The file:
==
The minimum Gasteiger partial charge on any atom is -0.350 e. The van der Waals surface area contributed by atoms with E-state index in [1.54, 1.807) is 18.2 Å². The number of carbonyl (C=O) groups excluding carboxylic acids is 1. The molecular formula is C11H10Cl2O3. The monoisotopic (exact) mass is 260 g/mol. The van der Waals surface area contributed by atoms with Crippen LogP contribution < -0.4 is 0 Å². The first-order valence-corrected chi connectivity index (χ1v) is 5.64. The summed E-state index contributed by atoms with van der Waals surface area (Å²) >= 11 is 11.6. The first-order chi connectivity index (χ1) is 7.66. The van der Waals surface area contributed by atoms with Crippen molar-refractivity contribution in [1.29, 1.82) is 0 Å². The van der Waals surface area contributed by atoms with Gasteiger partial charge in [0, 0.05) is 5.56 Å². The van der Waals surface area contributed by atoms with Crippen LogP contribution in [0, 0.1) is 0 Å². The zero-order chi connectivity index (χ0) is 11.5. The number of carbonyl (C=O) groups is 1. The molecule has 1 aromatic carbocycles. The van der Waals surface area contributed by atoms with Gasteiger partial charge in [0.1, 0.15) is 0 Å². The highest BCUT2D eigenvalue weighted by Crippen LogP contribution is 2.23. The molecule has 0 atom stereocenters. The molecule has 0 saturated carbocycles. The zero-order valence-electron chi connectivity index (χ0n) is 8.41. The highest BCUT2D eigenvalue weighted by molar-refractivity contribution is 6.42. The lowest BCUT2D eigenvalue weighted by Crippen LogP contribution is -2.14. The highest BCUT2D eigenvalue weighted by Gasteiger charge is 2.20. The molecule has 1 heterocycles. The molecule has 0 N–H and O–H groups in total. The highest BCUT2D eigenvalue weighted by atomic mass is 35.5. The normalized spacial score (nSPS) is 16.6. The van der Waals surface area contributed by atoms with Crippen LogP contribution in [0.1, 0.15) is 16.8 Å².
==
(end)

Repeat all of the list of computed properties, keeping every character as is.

The minimum Gasteiger partial charge on any atom is -0.350 e. The van der Waals surface area contributed by atoms with E-state index in [1.54, 1.807) is 18.2 Å². The number of carbonyl (C=O) groups excluding carboxylic acids is 1. The molecular formula is C11H10Cl2O3. The monoisotopic (exact) mass is 260 g/mol. The van der Waals surface area contributed by atoms with Crippen LogP contribution < -0.4 is 0 Å². The first-order valence-corrected chi connectivity index (χ1v) is 5.64. The summed E-state index contributed by atoms with van der Waals surface area (Å²) >= 11 is 11.6. The first-order chi connectivity index (χ1) is 7.66. The van der Waals surface area contributed by atoms with Crippen molar-refractivity contribution in [1.29, 1.82) is 0 Å². The van der Waals surface area contributed by atoms with Gasteiger partial charge in [0, 0.05) is 5.56 Å². The van der Waals surface area contributed by atoms with Crippen LogP contribution in [0, 0.1) is 0 Å². The zero-order chi connectivity index (χ0) is 11.5. The number of carbonyl (C=O) groups is 1. The molecule has 1 aromatic carbocycles. The van der Waals surface area contributed by atoms with Gasteiger partial charge in [0.1, 0.15) is 0 Å². The highest BCUT2D eigenvalue weighted by Crippen LogP contribution is 2.23. The molecule has 0 atom stereocenters. The molecule has 0 saturated carbocycles. The zero-order valence-electron chi connectivity index (χ0n) is 8.41. The highest BCUT2D eigenvalue weighted by molar-refractivity contribution is 6.42. The lowest BCUT2D eigenvalue weighted by Crippen LogP contribution is -2.14. The highest BCUT2D eigenvalue weighted by Gasteiger charge is 2.20. The molecule has 1 heterocycles. The molecule has 0 N–H and O–H groups in total. The highest BCUT2D eigenvalue weighted by atomic mass is 35.5. The normalized spacial score (nSPS) is 16.6. The van der Waals surface area contributed by atoms with Crippen LogP contribution in [0.1, 0.15) is 16.8 Å².